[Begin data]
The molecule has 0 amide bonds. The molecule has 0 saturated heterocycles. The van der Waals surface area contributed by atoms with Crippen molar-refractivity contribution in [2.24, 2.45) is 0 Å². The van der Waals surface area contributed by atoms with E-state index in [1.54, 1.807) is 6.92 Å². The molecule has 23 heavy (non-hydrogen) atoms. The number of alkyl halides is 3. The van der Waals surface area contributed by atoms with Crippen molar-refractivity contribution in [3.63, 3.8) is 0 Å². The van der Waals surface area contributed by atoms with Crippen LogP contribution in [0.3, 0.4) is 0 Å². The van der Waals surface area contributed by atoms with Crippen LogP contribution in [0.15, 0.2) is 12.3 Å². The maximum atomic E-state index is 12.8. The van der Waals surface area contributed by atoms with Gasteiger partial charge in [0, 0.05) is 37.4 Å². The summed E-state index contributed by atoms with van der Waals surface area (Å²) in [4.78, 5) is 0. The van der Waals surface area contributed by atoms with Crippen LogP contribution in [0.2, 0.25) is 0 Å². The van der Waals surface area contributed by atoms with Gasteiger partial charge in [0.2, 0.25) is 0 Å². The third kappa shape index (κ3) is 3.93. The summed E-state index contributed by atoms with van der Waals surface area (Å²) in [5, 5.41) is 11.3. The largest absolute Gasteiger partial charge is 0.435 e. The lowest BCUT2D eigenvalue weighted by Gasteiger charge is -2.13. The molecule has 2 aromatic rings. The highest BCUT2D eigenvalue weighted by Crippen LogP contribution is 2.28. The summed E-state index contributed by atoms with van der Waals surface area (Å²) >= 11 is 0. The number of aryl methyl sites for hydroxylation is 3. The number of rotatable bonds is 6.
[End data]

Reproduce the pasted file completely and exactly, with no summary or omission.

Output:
The molecule has 0 amide bonds. The molecule has 0 saturated heterocycles. The van der Waals surface area contributed by atoms with Crippen molar-refractivity contribution in [2.24, 2.45) is 0 Å². The van der Waals surface area contributed by atoms with E-state index in [1.54, 1.807) is 6.92 Å². The molecule has 23 heavy (non-hydrogen) atoms. The number of alkyl halides is 3. The van der Waals surface area contributed by atoms with Crippen molar-refractivity contribution in [3.63, 3.8) is 0 Å². The van der Waals surface area contributed by atoms with Crippen LogP contribution in [0.3, 0.4) is 0 Å². The van der Waals surface area contributed by atoms with Crippen LogP contribution in [0.15, 0.2) is 12.3 Å². The maximum atomic E-state index is 12.8. The van der Waals surface area contributed by atoms with Gasteiger partial charge in [0, 0.05) is 37.4 Å². The summed E-state index contributed by atoms with van der Waals surface area (Å²) in [4.78, 5) is 0. The van der Waals surface area contributed by atoms with Crippen LogP contribution in [0.2, 0.25) is 0 Å². The van der Waals surface area contributed by atoms with Gasteiger partial charge in [0.2, 0.25) is 0 Å². The third kappa shape index (κ3) is 3.93. The summed E-state index contributed by atoms with van der Waals surface area (Å²) in [5, 5.41) is 11.3. The largest absolute Gasteiger partial charge is 0.435 e. The lowest BCUT2D eigenvalue weighted by Gasteiger charge is -2.13. The molecule has 2 aromatic rings. The highest BCUT2D eigenvalue weighted by Crippen LogP contribution is 2.28. The summed E-state index contributed by atoms with van der Waals surface area (Å²) >= 11 is 0. The number of aryl methyl sites for hydroxylation is 3. The number of rotatable bonds is 6.